Washington, D.C. – Democratic Leader Nancy Pelosi held her weekly press conference today in the Capitol Visitor Center. Below is a transcript of the press conference:
Leader Pelosi. Good morning. Soon we will all be leaving for the Fourth of July recess next week. When we celebrate Independence Day, we also will be observing health independence. This week, this marks one year since the Supreme Court upheld the Affordable Care Act. It captures the spirit of our founders, a spirit they wrote in the Declaration of Independence: life, liberty, and the pursuit of happiness. The Affordable Care Act offers just that, a healthier life, the liberty to pursue a person's happiness, to be free of constraints, be job-locked because they are policy-locked. So, if you wanted to be a cameraman, a writer, if you want to be self-employed, if you want to start a business, if you want to change jobs, whatever you want to do, you are free, you have the liberty to do.
So, we have had Social Security, Medicare, and now health independence. And that's something our Members will take home to celebrate over this Independence Day.
It is also a hundred days – for those of you who were with us yesterday with Secretary Sebelius – marking a hundred days until the beginning of the implementation of the Affordable Care Act. We are very excited about what lies ahead for us. If you want me to, I will go into whatever, all the things that are already in effect to give life, liberty, and the pursuit of happiness. If you ask me, I will tell you that.
But right now, bringing in the temporal markers I always like to bring in: it is 176 days since the start of the 113th Congress. Ninety-six days, 96 days, over three months, since the Senate passed a budget. Still no jobs bill. Still no budget agreement. These two things are related. Those two issues, as I say, are related. We must have a budget that creates jobs, that grows the economy, reduces the deficit, that strengthens the middle class. Republicans called for regular order and now they are rejecting it.
I told you last week when I was here with [Congressman] Chris Van Hollen that I would be appointing conferees and hope that the Republicans would see the light and the necessity to go to the table with the Senate to reconcile the differences between the two budgets in the House. I will be appointing all of the Members, House Members, Democratic Members of the House Budget Committee led by [Congressman] Chris Van Hollen, our Ranking Member. [Congresswoman] Allyson Schwartz, [Congressman] John Yarmuth, [Congressman] Bill Pascrell, [Congressman] Tim Ryan, [Congresswoman] Gwen Moore, [Congresswoman] Kathy Castor, [Congressman] Jim McDermott, [Congresswoman] Barbara Lee, [Congressman] David Cicilline, [Congressman] Hakeem Jeffries, [Congressman] Mark Pocan, [Congresswoman] Michelle Lujan Grisham, [Congressman] Jared Huffman, [Congressman] Tony Cardenas, [Congressman] Earl Blumenauer and [Congressman] Kurt Schrader. I read these names so you can see the magnificent diversity of gender, ethnicity, race, geography, [and] philosophical spectrum that we have on our committee. And hopefully the Republicans will see the light soon and appoint conferees so that we can have a budget, so that we can go forward.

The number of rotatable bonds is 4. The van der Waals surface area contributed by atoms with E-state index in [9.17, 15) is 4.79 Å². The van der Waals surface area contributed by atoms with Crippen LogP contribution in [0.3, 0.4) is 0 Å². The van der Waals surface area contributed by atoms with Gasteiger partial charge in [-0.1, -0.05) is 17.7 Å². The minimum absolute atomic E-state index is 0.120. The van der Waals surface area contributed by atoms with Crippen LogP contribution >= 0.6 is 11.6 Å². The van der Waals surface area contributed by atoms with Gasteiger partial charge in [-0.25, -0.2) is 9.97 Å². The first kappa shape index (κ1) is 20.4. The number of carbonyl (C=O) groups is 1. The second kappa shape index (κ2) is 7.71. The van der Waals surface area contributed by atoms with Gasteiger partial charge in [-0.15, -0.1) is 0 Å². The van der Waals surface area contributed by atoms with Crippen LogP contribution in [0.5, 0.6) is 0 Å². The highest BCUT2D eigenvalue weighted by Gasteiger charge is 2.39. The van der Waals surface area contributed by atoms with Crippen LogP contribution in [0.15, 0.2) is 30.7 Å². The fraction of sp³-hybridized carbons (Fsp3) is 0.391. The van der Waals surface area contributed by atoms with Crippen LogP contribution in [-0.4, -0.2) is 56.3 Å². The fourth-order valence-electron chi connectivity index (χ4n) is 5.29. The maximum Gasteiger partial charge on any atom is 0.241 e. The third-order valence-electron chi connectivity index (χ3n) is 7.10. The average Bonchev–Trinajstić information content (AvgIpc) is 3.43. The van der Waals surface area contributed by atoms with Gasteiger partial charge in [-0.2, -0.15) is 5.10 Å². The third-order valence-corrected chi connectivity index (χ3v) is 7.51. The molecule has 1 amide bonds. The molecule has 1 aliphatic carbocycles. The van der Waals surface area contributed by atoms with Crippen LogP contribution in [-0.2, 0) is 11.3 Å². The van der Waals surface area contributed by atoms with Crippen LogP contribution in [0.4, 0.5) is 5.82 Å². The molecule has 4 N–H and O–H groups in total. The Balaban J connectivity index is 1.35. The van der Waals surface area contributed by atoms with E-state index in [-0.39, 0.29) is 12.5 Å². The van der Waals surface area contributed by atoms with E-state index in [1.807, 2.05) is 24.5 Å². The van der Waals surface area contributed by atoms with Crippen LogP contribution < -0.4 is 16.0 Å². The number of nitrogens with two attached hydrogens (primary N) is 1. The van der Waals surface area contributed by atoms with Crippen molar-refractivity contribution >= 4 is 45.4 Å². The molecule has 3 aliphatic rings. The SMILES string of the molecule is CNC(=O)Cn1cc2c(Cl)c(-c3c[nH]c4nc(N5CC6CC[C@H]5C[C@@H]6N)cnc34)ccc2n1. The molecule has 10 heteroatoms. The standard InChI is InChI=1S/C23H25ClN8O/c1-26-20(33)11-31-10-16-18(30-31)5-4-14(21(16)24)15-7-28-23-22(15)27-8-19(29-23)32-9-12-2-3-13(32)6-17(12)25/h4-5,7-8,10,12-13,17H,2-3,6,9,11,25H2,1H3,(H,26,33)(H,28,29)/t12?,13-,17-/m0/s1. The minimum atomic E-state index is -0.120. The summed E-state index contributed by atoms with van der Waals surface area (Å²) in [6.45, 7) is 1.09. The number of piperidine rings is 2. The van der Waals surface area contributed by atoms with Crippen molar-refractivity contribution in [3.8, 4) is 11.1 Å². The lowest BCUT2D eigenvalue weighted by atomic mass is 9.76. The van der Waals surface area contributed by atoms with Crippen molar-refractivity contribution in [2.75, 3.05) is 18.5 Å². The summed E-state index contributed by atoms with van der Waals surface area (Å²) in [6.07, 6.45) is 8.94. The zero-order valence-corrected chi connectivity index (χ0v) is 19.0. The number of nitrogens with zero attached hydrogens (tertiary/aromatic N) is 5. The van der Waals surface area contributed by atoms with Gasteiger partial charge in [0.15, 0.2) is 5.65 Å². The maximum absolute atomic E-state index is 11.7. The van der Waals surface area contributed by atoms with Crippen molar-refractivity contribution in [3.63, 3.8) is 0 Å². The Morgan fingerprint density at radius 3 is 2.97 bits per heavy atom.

It's really, really important. And it is. I use the – I talk about Fourth of July, about the health independence, but it's always really time for us to sound the alarm. If Paul Revere were here today, we would need someone like him to be running through the streets saying: “Sequester is coming, sequester is here.” Really. A budget is needed. This is very fundamentally important to the success of our country, to the survival of many here, to the strength of our military and as well as to the success of our economy.
So, we shouldn't have any more time go by that we at least appoint conferees, hopefully meet as soon as we come back, and resolve these differences. The consequences are great.
And one of the issues that time is running out on, too, is the issue of student loans. Just four days left to keep college affordable for our nation's young people and their middle income families. Without action, student loans will double on Monday, July 1st. Last week Congressman Joe Courtney – we talked about this last week – filed a discharge petition. We had  Members on the discharge petition. Republicans have attempted – blocked Democratic attempts to bring it to the floor four times.
This is a matter of economic necessity for our families and for our country. For both. Education is essential to families and students. Remember this: nothing brings more money to the Treasury than the education of the American people. Whether it is early childhood, K through 12, higher education, post grad, lifetime learning.
So by making college cost more for families, we are not only hurting families, we are not only hurting our economy, we are hurting our budget as well. They are trying to use students to reduce the deficit. But in the end, again, nothing reduces the deficit more than investing in education.
There is no time to waste. We could all just come to the floor and vote for the Courtney bill which would freeze the rate at 3.4 percent [for two years], as Senator Reid is suggesting for one year. This does as well. And give time for the American people to weigh in on the difference it makes in their lives.